Young Justice: Outsiders contains a number of cameos by some incredibly obscure DC Comics characters. This is hardly surprising, given how deeply the popular animated series draws off the well of its source material. Nevertheless, the sheer number and variety of characters who were worked into the background of various episodes is a testament to the creative teams' commitment to replicating the multiverse of DC Comics as accurately as possible.
First airing on Cartoon Network in 2010, Young Justice proved to be a cult-classic that attracted fans far beyond its intended audience. That audience rallied when the show was unceremoniously cancelled after only two seasons, with the show's third season now airing on the DC Universe streaming service. While the show has introduced a number of beloved original characters, such as Artemis Crock and Kaldur'ahm, it is largely lionized for how it has utilized a wide spectrum of characters across DC Comics' many decades of existence.
The following breakdown profiles thirty of these appearances by various DC Comics characters. Some of these characters have appeared on the show before, but are still notable in their obscurity in the original comic books. Others are fairly major characters whose appearances amount to minor cameos but may indicate a larger role in the seasons to come, much like how Stephanie Brown appeared as a hostage in Young Justice: Invasion before appearing in Young Justice: Outsiders as the heroine The Spoiler.
- This Page: Catherine Cobert, Troia, Nikolas Stofka & More
- Page 2: Courtney Whitmore, Henry Fyff & More
- Page 3: The Mist, Cisco Ramon & More
- Page 4: Bash Bashford, Harper Row & More
- Page 5: Mister Bliss, Holocaust & More
Dr. Simon Ecks
In the world of Young Justice, Dr. Simon Ecks is a world-famous geneticist who took a position with a children's hospital in Markovia for unknown reasons. It was later revealed that Dr. Ecks was involved with the metahuman trafficking trade in Markovia, testing children for their potential to develop superpowers and triggering their transformation into brainwashed super-soldiers for auction. Dr. Ecks was also revealed to be a metahuman who had the power to create clones of himself.
First appearing in Detective Comics #261 in November 1958, Dr. Double X is very much a product of the Silver Age of Comics. One of the many scientists of the era who made a revolutionary discovery only to use it for committing petty crimes against the world that mocked him, Dr. Double X was easily defeated by Batman despite his development of a device that created a clone of himself with energy powers. He proved just as ineffectual against The Flash, when he and the equally obscure Rainbow Raider decided to trade arch-enemies.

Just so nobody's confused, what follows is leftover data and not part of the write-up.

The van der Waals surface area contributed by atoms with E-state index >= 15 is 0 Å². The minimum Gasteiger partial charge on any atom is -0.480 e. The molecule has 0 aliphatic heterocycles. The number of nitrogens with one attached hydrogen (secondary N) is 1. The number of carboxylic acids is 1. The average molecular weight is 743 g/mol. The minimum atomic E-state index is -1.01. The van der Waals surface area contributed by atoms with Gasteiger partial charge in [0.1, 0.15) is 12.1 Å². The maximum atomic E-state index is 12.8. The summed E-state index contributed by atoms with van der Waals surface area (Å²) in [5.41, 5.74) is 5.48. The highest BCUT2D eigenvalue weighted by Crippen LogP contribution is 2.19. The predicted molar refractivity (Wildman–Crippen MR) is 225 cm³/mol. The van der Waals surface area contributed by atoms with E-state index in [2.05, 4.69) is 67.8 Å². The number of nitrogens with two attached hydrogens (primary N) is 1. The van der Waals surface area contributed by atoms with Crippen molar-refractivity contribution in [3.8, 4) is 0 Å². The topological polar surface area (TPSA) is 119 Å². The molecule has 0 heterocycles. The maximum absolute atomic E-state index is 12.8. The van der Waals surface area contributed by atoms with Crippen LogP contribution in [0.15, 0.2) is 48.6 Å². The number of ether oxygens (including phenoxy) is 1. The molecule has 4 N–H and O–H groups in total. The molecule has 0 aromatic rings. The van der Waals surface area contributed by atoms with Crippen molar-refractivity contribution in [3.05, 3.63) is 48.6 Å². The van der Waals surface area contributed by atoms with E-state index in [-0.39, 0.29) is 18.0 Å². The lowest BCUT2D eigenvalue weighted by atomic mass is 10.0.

Catherine Cobert is the Public Relations Officer of the Justice League. She is seen speaking before the United Nations in the episode "Royal We," formally announcing the list of heroes who recently resigned from the team. In the comics, Catherine Cobert filled a similar role in Justice League International, where she managed the team's embassy in Paris.
The announcement of several Justice League members resigning from the team leads to a vigorous debate. One of the few voices speaking out on behalf of the heroes is Troia, the Ambassador of the Amazon homeland of Themyscira. In the comics, Troia was the second codename taken on by Donna Troy, who helped Wonder Woman as Wonder Girl. She was also part of the team of teenage superheroes during the five year gap between season 1 and season 2 of Young Justice, according to Executive Producer Greg Weisman.
One of the many world leaders at the United Nations who speak out against the Justice League is Kaizen Gamorra. In the Wildstorm Universe comics, Kaizen Gamorra is the ruler of the rogue nation of Gamorra, which stands at the forefront of the fields of genetic engineering and cybernetic implants. Backed by armies of clones, cyborgs and metahumans, Gamorra was a continual thorn in the sides of Stormwatch, Mr. Majestic and The Authority.
One of the most tragic elements of the season came in "Eminent Threat" when a Markovian farmer named Nikolas Stofka wrongly shot the just-liberated Plasmus thinking he was a monster. Nikolas Stofka was also the name of a character in a similarly tragic story in The Outsiders #14 . Here, Nikolas was a young Markovian who befriended a lost young woman, not realizing she was secretly Windfall - one of the metahuman mercenaries employed by Baron Bedlam during his attempted coup. Despite Windfall honestly trying to turn over a new leaf, Nikolas gleefully joined the mob that wanted to burn her at the stake when her identity was discovered.
Despite exposing Baron Bedlam's treachery, Prince Brion Markov was still exiled from his homeland by his older brother, upon the advice of Makrov's Ambassador to the United Nations, Zviad Baazovi. In the comics, Zviad Baazovi was a master spy known as The Bad Samaritan. Working alternatively as an agent of the Russian government, an adviser to Baron Bedlam and the White Bishop of the covert organization Checkmate, Baazovi's activities pit him against the Outsiders on more than one occasion.